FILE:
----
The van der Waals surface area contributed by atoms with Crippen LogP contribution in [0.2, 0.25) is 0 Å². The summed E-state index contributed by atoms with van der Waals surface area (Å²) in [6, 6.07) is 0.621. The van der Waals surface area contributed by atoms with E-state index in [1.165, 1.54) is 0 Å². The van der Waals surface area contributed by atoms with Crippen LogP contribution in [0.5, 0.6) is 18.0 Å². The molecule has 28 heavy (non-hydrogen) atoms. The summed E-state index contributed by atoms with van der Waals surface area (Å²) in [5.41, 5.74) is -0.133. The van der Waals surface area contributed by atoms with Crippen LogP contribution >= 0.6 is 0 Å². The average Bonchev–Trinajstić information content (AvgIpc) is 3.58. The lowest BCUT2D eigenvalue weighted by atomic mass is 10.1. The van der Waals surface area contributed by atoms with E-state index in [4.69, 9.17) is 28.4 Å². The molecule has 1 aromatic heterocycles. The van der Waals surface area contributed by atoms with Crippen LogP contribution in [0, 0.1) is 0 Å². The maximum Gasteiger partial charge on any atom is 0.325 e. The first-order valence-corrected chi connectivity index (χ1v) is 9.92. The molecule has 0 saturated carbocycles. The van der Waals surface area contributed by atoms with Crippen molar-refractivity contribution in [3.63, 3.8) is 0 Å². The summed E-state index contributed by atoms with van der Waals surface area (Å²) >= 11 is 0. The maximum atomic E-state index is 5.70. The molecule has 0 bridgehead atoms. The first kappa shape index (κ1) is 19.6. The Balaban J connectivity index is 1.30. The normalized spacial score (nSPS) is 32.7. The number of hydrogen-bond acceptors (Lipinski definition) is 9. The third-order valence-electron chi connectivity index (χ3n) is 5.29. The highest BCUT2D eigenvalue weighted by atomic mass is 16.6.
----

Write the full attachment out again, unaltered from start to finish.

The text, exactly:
The van der Waals surface area contributed by atoms with Crippen LogP contribution in [0.2, 0.25) is 0 Å². The summed E-state index contributed by atoms with van der Waals surface area (Å²) in [6, 6.07) is 0.621. The van der Waals surface area contributed by atoms with E-state index in [1.165, 1.54) is 0 Å². The van der Waals surface area contributed by atoms with Crippen LogP contribution in [0.5, 0.6) is 18.0 Å². The molecule has 28 heavy (non-hydrogen) atoms. The summed E-state index contributed by atoms with van der Waals surface area (Å²) in [5.41, 5.74) is -0.133. The van der Waals surface area contributed by atoms with Crippen LogP contribution >= 0.6 is 0 Å². The average Bonchev–Trinajstić information content (AvgIpc) is 3.58. The lowest BCUT2D eigenvalue weighted by atomic mass is 10.1. The van der Waals surface area contributed by atoms with E-state index in [4.69, 9.17) is 28.4 Å². The molecule has 1 aromatic heterocycles. The van der Waals surface area contributed by atoms with Crippen LogP contribution in [0, 0.1) is 0 Å². The maximum Gasteiger partial charge on any atom is 0.325 e. The first-order valence-corrected chi connectivity index (χ1v) is 9.92. The molecule has 0 saturated carbocycles. The van der Waals surface area contributed by atoms with Crippen molar-refractivity contribution in [3.63, 3.8) is 0 Å². The summed E-state index contributed by atoms with van der Waals surface area (Å²) >= 11 is 0. The maximum atomic E-state index is 5.70. The molecule has 0 bridgehead atoms. The first kappa shape index (κ1) is 19.6. The Balaban J connectivity index is 1.30. The normalized spacial score (nSPS) is 32.7. The number of hydrogen-bond acceptors (Lipinski definition) is 9. The third-order valence-electron chi connectivity index (χ3n) is 5.29. The highest BCUT2D eigenvalue weighted by atomic mass is 16.6.